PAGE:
Album review: Pure & Simple by Dolly Parton

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When reviewing an album by Dolly Parton, it is almost impossible to remove the context – that is, it’s almost impossible to review it without being constantly conscious that it’s Dolly. Dolly, who plays three-hour shows with a scant break in the middle, singing and talking and entertaining and generally owning the stage, if not the world. Dolly, who is one of the best songwriters in country music history and one of the canniest businesswomen in any history. Dolly, whose relentless work ethic has seen her produce 43 solo studio albums – and then there’s everything else she’s done (including the magnificent Trio with Linda Ronstadt and Emmylou Harris).

But let’s try. Let’s take that forty-third album, Pure & Simple, and take it as we would any album. Let’s pretend that the voice singing the songs isn’t instantly recognisable.

Pure & Simple has two discs: the first is new songs written entirely by Dolly, including new versions of ‘Tomorrow is Forever’, which she first recorded with Porter Wagoner in 1970, and ‘Say Forever You’ll Be Mine’, another number first done with Wagoner, in 1975. The second disc contains ten of Dolly’s favourite and most famous songs, including ‘9 to 5’ and a certain song called ‘Jolene’. The second disc won’t be reviewed for the purposes of this website (a review would be moot, given the songs).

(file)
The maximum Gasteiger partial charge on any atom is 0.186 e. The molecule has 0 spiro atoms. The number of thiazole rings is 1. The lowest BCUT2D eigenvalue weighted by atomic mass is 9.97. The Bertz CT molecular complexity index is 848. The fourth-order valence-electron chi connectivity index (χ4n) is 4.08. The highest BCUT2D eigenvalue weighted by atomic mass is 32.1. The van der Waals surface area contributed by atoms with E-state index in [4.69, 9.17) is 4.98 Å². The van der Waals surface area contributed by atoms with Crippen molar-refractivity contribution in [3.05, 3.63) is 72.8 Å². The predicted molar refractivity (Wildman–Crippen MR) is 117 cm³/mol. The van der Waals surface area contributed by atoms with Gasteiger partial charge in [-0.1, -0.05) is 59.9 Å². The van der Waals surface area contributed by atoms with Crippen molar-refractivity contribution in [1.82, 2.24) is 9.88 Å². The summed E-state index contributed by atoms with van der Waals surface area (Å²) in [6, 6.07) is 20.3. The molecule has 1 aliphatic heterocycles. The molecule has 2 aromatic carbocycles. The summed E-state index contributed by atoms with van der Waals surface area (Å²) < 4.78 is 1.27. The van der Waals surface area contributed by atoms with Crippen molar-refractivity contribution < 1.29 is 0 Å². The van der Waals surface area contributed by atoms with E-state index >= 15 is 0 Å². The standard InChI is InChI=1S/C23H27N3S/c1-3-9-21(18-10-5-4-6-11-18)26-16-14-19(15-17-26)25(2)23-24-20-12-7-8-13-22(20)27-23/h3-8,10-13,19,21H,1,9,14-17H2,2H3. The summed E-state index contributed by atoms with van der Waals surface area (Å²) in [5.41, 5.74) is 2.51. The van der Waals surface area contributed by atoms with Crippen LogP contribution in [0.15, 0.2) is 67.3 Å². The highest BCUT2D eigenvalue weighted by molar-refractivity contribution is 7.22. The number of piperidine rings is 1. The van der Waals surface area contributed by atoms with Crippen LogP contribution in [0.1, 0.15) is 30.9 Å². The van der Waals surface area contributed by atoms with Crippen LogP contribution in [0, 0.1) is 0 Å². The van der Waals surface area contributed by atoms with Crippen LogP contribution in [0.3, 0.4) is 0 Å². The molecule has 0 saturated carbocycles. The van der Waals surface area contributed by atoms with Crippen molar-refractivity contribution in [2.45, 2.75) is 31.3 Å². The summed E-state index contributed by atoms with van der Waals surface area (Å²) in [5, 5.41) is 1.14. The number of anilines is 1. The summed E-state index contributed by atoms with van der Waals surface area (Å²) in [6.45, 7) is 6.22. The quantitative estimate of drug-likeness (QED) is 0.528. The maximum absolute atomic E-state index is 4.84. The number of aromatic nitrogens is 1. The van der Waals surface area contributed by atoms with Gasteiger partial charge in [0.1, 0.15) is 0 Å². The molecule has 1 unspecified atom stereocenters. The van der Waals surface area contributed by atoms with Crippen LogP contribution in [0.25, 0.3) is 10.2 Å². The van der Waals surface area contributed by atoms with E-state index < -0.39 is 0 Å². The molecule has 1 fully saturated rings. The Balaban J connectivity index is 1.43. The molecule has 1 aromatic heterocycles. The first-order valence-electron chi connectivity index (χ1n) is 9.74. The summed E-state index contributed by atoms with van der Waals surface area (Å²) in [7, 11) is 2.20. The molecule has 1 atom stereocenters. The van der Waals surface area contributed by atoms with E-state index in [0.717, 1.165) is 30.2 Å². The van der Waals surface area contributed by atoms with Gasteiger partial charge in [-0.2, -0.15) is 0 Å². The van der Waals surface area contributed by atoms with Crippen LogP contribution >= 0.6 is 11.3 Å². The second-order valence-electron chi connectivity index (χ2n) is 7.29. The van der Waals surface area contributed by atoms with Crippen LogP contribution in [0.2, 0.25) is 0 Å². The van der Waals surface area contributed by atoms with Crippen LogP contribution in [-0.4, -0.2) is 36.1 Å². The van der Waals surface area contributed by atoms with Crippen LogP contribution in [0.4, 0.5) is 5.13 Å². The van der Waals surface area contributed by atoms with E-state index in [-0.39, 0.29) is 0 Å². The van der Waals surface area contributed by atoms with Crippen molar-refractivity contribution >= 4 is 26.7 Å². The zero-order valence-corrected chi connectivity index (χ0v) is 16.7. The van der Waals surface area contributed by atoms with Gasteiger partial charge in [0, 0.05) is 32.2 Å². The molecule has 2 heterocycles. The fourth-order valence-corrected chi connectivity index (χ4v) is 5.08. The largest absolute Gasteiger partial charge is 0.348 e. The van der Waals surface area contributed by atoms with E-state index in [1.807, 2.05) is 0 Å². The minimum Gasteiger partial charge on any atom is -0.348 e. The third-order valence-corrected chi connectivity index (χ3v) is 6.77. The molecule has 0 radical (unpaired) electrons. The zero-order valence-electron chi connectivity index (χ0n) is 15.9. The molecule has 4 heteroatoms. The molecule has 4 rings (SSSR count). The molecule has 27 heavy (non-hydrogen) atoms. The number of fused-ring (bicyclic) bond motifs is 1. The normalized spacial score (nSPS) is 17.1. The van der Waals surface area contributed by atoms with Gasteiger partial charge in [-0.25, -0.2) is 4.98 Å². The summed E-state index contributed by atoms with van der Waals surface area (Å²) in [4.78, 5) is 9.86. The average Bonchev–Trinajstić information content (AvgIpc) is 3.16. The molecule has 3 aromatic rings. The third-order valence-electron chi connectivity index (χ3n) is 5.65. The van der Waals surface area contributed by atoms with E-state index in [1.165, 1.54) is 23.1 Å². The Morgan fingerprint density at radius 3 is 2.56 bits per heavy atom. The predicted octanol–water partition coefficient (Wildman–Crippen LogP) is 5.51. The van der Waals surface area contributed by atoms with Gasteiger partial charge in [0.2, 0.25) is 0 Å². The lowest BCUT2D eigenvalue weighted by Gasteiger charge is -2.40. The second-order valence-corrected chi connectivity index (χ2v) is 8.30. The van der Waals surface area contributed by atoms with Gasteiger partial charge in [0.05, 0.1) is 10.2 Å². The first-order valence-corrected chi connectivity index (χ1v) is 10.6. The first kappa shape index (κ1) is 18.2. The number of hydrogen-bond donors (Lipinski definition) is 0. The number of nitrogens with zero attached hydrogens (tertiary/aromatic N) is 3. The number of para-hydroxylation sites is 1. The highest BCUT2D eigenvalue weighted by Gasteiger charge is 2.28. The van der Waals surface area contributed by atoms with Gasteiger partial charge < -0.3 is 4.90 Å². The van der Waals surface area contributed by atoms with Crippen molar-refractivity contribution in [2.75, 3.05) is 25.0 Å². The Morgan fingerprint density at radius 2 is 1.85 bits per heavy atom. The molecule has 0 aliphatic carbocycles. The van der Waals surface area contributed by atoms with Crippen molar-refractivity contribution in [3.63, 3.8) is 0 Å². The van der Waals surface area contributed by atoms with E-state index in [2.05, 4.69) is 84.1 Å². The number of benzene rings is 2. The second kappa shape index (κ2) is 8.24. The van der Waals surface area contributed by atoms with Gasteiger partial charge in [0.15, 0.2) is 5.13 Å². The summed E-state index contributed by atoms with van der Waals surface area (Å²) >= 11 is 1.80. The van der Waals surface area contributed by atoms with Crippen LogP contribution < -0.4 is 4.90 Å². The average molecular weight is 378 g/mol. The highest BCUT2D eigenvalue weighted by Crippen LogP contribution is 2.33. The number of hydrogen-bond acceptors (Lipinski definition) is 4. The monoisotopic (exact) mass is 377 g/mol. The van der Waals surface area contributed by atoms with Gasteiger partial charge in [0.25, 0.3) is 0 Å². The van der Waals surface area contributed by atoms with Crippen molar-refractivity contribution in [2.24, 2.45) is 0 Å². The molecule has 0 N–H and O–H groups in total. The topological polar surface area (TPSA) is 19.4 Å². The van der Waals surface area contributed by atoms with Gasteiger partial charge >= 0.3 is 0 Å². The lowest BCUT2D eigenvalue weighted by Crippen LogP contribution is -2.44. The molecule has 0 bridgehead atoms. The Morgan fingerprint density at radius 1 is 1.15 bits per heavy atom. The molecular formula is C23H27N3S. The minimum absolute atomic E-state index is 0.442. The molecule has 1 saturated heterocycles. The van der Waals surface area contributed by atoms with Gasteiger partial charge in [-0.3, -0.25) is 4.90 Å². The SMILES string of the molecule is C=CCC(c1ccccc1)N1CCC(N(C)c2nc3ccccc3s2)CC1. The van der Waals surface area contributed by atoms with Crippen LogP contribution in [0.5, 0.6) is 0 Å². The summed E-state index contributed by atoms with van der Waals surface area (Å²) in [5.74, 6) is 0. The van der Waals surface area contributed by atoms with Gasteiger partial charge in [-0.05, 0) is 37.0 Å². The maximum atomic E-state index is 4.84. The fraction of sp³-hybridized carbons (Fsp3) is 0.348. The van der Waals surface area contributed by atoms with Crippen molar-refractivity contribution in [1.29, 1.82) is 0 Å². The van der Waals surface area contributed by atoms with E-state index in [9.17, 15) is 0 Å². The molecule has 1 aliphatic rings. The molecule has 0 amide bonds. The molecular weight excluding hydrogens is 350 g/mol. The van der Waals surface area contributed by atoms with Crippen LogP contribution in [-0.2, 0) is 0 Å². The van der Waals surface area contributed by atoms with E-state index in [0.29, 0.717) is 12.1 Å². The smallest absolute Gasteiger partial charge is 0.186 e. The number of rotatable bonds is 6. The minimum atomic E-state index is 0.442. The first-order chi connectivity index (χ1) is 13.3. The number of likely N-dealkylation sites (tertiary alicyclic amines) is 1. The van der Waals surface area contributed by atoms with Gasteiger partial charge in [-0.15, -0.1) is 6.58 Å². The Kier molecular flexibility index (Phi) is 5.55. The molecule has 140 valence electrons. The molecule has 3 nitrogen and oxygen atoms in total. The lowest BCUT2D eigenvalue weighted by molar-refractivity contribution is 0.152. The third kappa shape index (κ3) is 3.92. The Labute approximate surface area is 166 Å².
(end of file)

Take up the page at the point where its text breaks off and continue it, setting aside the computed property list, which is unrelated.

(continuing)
So, to disc one: the songs are country pop of the least-sappy, best-produced kind. The beats are mostly up and Dolly’s voice is still a thing of wonder. Most of the songs are love songs, and very fine ones. ‘Mama’ is, quite obviously, a tribute to Dolly’s mother; in anyone else’s hands it could be saccharine, but there is something in Dolly’s voice – something that’s always there – that stops it being so. What’s in that voice, in amongst her command of the notes, is authenticity, grit and self-awareness. Dolly has always known exactly who she is and that makes it so much easier for her audience to connect with her. Dolly knows that to descend into too much sentimentality would be to condescend to her audience.

People want to be moved but it’s not worth much if it isn’t genuinely motivated by the person doing the moving. Dolly may be great at business but she’s also great at art, and in all of her songs can be heard that edge, that catch, that tells us she’s there with us, not lost inside herself. It’s the secret of her great connection with so many people over so many years: it’s not the hair or the clothes or even Dollywood that has kept people with her. It’s because she wants to be with her people, and they can tell. And in case all of this sounds saccharine, I’ll say this: Pure & Simple is the first Dolly album I’ve reviewed, and I don’t own many of her other albums. I admire Dolly, but I would never have said I was a devoted fan. Listening closely to this album has made me one, not because it’s so much better than her other albums – the woman couldn’t release a dud if she tried – but because it’s the first time I’ve realised the true genius of what she does. She connects. With voice and word and song, she connects.

The world is a better place for Dolly Parton, and you will be a better person for her too. That’s a down-home darn-tootin’ promise.

Pure & Simple is out now through RCA Nashville.
dollyparton.com

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